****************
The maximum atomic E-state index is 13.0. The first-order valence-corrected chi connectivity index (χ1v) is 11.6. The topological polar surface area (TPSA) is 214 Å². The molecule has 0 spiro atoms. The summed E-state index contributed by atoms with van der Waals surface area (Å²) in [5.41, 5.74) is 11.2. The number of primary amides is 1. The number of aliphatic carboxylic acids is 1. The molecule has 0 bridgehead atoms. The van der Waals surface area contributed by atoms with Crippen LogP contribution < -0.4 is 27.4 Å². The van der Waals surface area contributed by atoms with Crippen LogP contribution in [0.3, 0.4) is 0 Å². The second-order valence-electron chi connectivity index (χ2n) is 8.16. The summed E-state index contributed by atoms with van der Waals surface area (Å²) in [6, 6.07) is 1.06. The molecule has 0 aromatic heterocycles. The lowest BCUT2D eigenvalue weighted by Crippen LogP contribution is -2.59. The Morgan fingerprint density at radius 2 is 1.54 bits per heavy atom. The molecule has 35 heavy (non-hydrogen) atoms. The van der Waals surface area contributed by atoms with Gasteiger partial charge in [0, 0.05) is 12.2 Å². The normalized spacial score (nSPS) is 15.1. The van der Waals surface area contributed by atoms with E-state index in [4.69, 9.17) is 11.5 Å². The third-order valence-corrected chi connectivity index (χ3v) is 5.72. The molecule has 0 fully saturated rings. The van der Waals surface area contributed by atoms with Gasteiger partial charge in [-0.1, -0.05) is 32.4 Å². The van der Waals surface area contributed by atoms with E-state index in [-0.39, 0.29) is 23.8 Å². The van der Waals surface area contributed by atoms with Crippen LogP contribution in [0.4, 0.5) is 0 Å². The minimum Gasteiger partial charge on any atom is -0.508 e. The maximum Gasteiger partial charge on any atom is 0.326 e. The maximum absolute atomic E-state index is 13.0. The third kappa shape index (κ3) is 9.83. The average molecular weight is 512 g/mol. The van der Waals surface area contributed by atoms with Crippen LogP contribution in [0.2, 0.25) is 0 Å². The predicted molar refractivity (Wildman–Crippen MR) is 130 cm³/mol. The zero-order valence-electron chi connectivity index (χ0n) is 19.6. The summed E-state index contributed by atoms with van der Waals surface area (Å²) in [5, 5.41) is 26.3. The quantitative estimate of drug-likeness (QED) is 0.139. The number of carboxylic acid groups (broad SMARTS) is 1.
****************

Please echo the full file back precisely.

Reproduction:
The maximum atomic E-state index is 13.0. The first-order valence-corrected chi connectivity index (χ1v) is 11.6. The topological polar surface area (TPSA) is 214 Å². The molecule has 0 spiro atoms. The summed E-state index contributed by atoms with van der Waals surface area (Å²) in [5.41, 5.74) is 11.2. The number of primary amides is 1. The number of aliphatic carboxylic acids is 1. The molecule has 0 bridgehead atoms. The van der Waals surface area contributed by atoms with Crippen LogP contribution < -0.4 is 27.4 Å². The van der Waals surface area contributed by atoms with Crippen LogP contribution in [0.3, 0.4) is 0 Å². The second-order valence-electron chi connectivity index (χ2n) is 8.16. The summed E-state index contributed by atoms with van der Waals surface area (Å²) in [6, 6.07) is 1.06. The molecule has 0 aromatic heterocycles. The lowest BCUT2D eigenvalue weighted by Crippen LogP contribution is -2.59. The Morgan fingerprint density at radius 2 is 1.54 bits per heavy atom. The molecule has 35 heavy (non-hydrogen) atoms. The van der Waals surface area contributed by atoms with Gasteiger partial charge in [0, 0.05) is 12.2 Å². The normalized spacial score (nSPS) is 15.1. The van der Waals surface area contributed by atoms with E-state index in [4.69, 9.17) is 11.5 Å². The third-order valence-corrected chi connectivity index (χ3v) is 5.72. The molecule has 0 fully saturated rings. The van der Waals surface area contributed by atoms with Gasteiger partial charge in [-0.1, -0.05) is 32.4 Å². The van der Waals surface area contributed by atoms with E-state index in [-0.39, 0.29) is 23.8 Å². The van der Waals surface area contributed by atoms with Crippen LogP contribution in [0.4, 0.5) is 0 Å². The minimum Gasteiger partial charge on any atom is -0.508 e. The maximum Gasteiger partial charge on any atom is 0.326 e. The maximum absolute atomic E-state index is 13.0. The third kappa shape index (κ3) is 9.83. The average molecular weight is 512 g/mol. The van der Waals surface area contributed by atoms with Crippen LogP contribution in [0.2, 0.25) is 0 Å². The predicted molar refractivity (Wildman–Crippen MR) is 130 cm³/mol. The zero-order valence-electron chi connectivity index (χ0n) is 19.6. The summed E-state index contributed by atoms with van der Waals surface area (Å²) in [5, 5.41) is 26.3. The quantitative estimate of drug-likeness (QED) is 0.139. The number of carboxylic acid groups (broad SMARTS) is 1.